Hold on to that “Town saves theater” headline.
The townsfolk of Higginsville, Mo., worked hard to win $50,000 in a recent Reader’s Digest contest, a cash infusion that would have gone a long way toward preventing their downtown theater from going dark.
They competed against local community projects nationwide, and although they didn’t hit the jackpot, they took second place and $25,000 in winnings. Not too shabby.
“We were pushing hard there at the end,” said Colleen King, president of Friends of the Davis Theatre 4, the group raising funds to keep the much-beloved Main Street cinema open. The 3.8 million votes cast online for the Davis was bested only by the town of Lake City, Iowa.
“We wanted that money bad,” King said. “But this is a good boost.”
Reader’s Digest is planning an award presentation for its “We Hear You America” contest later this month.
Donations and a variety of fundraisers that began last summer, including a recent volleyball tournament, netted about $18,000, King said, bringing the total amount raised to more than $43,000.
Unless the theater is equipped to show movies digitally, owners Fran and George Schwarzer have said they will have to shut the doors. Around the country, many small-town theaters, smaller suburban complexes and drive-ins are struggling with the same issue. The movie industry is phasing out 35-mm film and switching to digital production.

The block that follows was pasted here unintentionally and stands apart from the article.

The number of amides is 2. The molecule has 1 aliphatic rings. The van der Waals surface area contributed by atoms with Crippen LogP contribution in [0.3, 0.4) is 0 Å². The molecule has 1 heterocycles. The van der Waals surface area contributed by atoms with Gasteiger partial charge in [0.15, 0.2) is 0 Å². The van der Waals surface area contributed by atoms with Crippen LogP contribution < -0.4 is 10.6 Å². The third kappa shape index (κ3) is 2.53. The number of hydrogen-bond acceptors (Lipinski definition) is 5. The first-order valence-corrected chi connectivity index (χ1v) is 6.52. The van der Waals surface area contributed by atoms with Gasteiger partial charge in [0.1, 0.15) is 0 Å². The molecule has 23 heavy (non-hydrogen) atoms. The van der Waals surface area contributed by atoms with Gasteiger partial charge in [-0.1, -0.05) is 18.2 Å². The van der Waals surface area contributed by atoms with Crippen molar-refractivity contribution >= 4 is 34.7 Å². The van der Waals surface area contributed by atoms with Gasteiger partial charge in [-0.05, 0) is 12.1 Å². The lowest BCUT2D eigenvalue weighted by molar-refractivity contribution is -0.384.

Theaters that aren’t digitized won’t be able to screen regular and 3-D movies. And the switch isn’t cheap. Equipping the main auditorium at the Davis would cost about $70,000. The total price for all four theaters is about $300,000.
“We’re starting to feel the panic,” King said. “The theater is a big part of our Main Street. It’s vital.”
When the Schwarzers began telling folks the bad news last year, the response was immediate: There had to be another way. Many in Higginsville, a town of about 4,700, have fond memories of the Davis since childhood, and the theater is still a part of local date nights and family nights.
The Davis already is feeling the ill effects of fewer movies available in 35 mm, Fran Schwarzer said. The theater was dark for about a week but will reopen Friday with “The Avengers,” a first-run movie.
“It’s happening sooner than we thought,” she said. “I’m very happy that people are understanding the importance of the theater to downtown and that we need to preserve our historic places.”
The theater building, once a livery, was transformed in the 1930s into a movie palace. It was a music venue for a time before the Schwarzers restored it as a movie house and added the three smaller theaters.
Plans are to save the Davis in stages, first digitizing the main theater — the Grand Lady — and to ready it for other performing arts events. Ultimately, the Davis would become a nonprofit community theater.
The Friends group is writing a business plan and acquiring nonprofit status, which will improve its chances at grants and donations. And the town’s homemade fundraisers will go on, King said.
“We are not stopping,” she said. “We will make this happen.”